Re: Food for thought - SECURITY (design flaw?)
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On Monday 12 February 2001 14:02, Anthony Towns wrote:
> > On Mon, Feb 12, 2001 at 10:43:33AM -0200, Carlos Carvalho wrote:
> > Andreas Tille (firstname.lastname@example.org) wrote on 12 February 2001 11:32:
> > >IMHO people of security team shouldn't spend their time to serve
> > >security fixes for testing. People who want to use testing on
> > >security relevant machines should know what they do and should be
> > >able to handle those issues themselves. Those hazardeurs could try
> > >to fix important bugs of the package which is stick to unstable for
> > >whatever reason which would help the whole distribution or backport
> > >the stuff themself.
> > What's the purpose of testing exactly? If it's a preparation for
> > becoming stable it should obviously include the security fixes,
> > otherwise when the transition testing -> stable happens you're...
> It does include security fixes, it merely doesn't include them in as
> timely a manner as security.d.o provides for stable.
> This is fine for release purposes, but possibly not so fine for people
> actually running testing.
> (Note that security updates for unstable aren't necessarily timely either;
> there hasn't been an update for bind for m68k made available, eg. This
> mightn't bother you if you're running i386, but it can be a problem on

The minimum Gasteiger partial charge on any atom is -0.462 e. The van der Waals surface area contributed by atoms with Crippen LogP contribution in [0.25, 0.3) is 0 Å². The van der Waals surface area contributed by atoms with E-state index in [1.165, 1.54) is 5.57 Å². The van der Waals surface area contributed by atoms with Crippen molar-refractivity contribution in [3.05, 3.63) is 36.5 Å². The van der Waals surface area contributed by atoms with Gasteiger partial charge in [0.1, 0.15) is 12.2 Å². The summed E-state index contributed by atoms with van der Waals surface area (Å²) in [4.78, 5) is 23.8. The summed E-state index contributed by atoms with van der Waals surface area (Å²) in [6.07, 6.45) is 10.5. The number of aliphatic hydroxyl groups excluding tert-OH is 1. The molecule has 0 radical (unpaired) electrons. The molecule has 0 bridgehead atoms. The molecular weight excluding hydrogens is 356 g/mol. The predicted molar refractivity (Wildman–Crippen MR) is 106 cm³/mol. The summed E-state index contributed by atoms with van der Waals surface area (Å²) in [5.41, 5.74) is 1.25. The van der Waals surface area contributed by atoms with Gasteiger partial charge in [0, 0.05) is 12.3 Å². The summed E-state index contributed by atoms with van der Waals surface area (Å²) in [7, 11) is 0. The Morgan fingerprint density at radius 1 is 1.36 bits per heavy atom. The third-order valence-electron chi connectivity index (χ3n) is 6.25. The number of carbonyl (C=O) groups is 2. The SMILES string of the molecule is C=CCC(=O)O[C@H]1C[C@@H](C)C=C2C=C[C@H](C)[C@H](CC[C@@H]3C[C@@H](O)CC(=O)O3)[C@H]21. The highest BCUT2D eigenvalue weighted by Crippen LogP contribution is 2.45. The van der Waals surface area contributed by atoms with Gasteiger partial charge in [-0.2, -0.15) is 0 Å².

> other architectures. testing "suffers" from a least-commond-denominator
> sort of problem wrt this.)
> > If this issue isn't explained I'll just move to unstable and ignore
> > testing, because going back to stable is no option.
> If you're using stable, you can just point apt at security.d.o and not
> have to worry about anything much. You also get a single list to monitor
> for security issues. In principle.
> If you're using testing, you can watch out for security updates, and only
> have to worry about occassional problems and inconsistencies: you don't
> end up with perl broken, eg (at least so far :). You have to get some of
> these updates from unstable, or build them yourself, which is difficult
> (at least while apt 0.4 is unreleased).
> If you're using unstable, you don't get any assurances at all, but fixes
> generally come out fairly quickly.
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Dear fellow debianites,
IMHO our security people deserve a big round of cheers and applaus. Closed
source systems don't even come close to such security scrutiny.
"Stable" includes secure. What isn't secure shouldn't by definition be in
stable. But "errare humanum est".
My request would be to make security configuration as easy as updating with
apt and: "secure by default".
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